There were months of painstaking deliberation and debate, despite numerous interruptions such as Washington’s inaugural US-Africa Leaders Summit. There were also pauses for moments of solemn reflection on the home front, following strike after strike caused by the militant cabal Boko Haram and the terror of a possible Ebola outbreak. Nonetheless, Nigeria’s National Conference mercifully, albeit quietly (despite the perhaps-extravagant cost of purportedly N7 billion budgeted for it), has concluded.
With over 500 attendees diligently participating, the need for such grandiose assemblies could only have been validated in Nigeria, a country with unlimited potential yet perpetually divided by such diversity. Despite its vast resources, our nation ranks among the most unequal of countries in the world, this according to latest reports published by the United Nations. Indeed it is unarguable that we as a nation have been held back by that which should be celebrated, such as ethnicity, religion, region, tribe and dialect. In light of all of these distinctions, such en masse representation was no doubt warranted.
The key subjects of discourse during this extensive exercise, those including Nigeria’s bureaucratic framework and protocol of revenue allocation, are undoubtedly of significance in this, the newfound economic steward of Africa. These two matters alone have long been at the forefront of a polity climate that has had to bear unprecedented challenges, those borne domestic such as terrorism and corruption, coupled with those imported from abroad, such as the grapple for oil wealth and from it, the disparate provocation of local communities aggrieved from what they believe to be an exploitative extractive process.
At close of the summit, questions remain; queries such as ‘what, if anything, was resolved and from such resolutions, who has benefitted’? The latter is a norm inherent in our culture; Nigeria has tragically rarely come to agreeable terms and in doing so, ensure they appease all sides involved. There are often perceived ‘winners’ and ‘losers’ to a dispute, each representative of a multitude of constituencies yet however would remain unwaveringly involved in this Nigeria ‘concept’ of ours.
At the Federal level, there has long been rancour over the topic of the ‘political pendulum’, perhaps a guillotine to our nation’s true liberty, hovering over the executive branch.
After one or indeed two terms, should the Presidential baton be mandatorily passed from region to region? Will this action, if effected in the near future in the name of ‘fair play’ following the Conference, equate literally to the valid conciliation of those in the North or South, assuaging all concerns that their distinct voices will now or in due course be given platform?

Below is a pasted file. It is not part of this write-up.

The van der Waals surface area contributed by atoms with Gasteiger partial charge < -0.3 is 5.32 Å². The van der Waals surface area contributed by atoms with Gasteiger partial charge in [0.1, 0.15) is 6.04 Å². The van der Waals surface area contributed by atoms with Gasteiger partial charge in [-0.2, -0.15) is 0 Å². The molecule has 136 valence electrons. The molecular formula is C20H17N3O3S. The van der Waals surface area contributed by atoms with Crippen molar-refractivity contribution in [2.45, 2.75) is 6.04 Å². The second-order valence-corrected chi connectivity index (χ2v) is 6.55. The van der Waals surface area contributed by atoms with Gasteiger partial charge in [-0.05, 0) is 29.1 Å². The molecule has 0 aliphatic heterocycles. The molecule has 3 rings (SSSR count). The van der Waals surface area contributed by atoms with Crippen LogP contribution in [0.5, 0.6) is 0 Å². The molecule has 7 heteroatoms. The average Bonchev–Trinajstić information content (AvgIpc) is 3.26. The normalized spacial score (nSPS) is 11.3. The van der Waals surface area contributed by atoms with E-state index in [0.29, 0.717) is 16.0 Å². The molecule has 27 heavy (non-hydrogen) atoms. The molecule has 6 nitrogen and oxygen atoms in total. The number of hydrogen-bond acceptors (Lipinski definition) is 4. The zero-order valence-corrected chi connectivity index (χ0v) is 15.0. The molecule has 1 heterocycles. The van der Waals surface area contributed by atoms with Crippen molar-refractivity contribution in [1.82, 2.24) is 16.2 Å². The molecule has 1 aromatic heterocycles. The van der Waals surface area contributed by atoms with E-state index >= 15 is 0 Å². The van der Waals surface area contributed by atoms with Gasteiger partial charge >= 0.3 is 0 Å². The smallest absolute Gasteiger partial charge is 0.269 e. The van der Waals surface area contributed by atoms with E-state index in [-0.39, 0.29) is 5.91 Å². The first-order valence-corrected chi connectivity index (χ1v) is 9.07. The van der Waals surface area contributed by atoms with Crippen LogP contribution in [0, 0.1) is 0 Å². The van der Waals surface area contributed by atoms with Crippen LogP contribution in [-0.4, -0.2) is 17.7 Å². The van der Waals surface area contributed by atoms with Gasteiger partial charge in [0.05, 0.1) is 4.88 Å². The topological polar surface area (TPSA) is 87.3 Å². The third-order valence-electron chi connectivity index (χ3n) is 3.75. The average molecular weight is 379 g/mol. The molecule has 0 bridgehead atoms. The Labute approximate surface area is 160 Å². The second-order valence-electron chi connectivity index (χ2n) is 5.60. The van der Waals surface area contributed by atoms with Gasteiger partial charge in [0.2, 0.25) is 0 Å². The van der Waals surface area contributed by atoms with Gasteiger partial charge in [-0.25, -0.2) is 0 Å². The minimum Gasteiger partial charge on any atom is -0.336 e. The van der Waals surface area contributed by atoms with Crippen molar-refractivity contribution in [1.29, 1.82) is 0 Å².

Is there conversely, validity in the argument that perhaps the people themselves, across all (today) thirty six states in harmony, should decide who is best suited to represent them, if given the rightful assurances that the government surrounding said individual would form as diverse as the country with which it oversees?
Ultimately, questions such as these, among those including the allocation priority of funds from government coffers, the pragmatic design of a defensive infrastructure to counter insurgency in northeastern states, the application to not only contain viruses like Ebola but thoroughly re-evaluate Nigerian healthcare, should take centre stage.
As the Leaders Summit in Washington has placed greater emphasis on Africa’s viability in a globalized marketplace, introspective assemblies such as these, comprised holistically with those from across party and would-be-inherent lines, have a rightful place in our national agenda and mindsets. Despite the sensationalism of cost, perhaps such National Conferences should even be considered to be held at a more regular rate.
Elections in 2015 loom large. The Senatorial, Gubernatorial and Presidential designations to come host the potential to each shake the country to its foundation and bitterly divide us. And that is just what those who torment Nigeria’s trajectory would wish to see happen.
As seen in the capture of Gwoza and subsequent proclaiming of caliphate, forces such as Boko Haram grow and gain capability through methods such as indoctrination and not just executed through forced conscription. There are those that feed on disillusion and wish to capitalize on perceptions of imbalance and destabilization to encourage participation in their undoubtedly ‘nation-building’ movement.
In conclusion, let us have faith in the modern political process and a government undertaking overwhelming external obstacles. We can continue to promote together Nigeria as an international conduit in to commercially vibrant West Africa and entrust our brothers and sisters from the National Conference and in our daily lives to work with us to check those who seek fragmentation and ensure a continued trajectory to the forefront of the global marketplace.
It is in our hands to foster lasting change. After fifty three years, we have together come too far too see such progress slip away.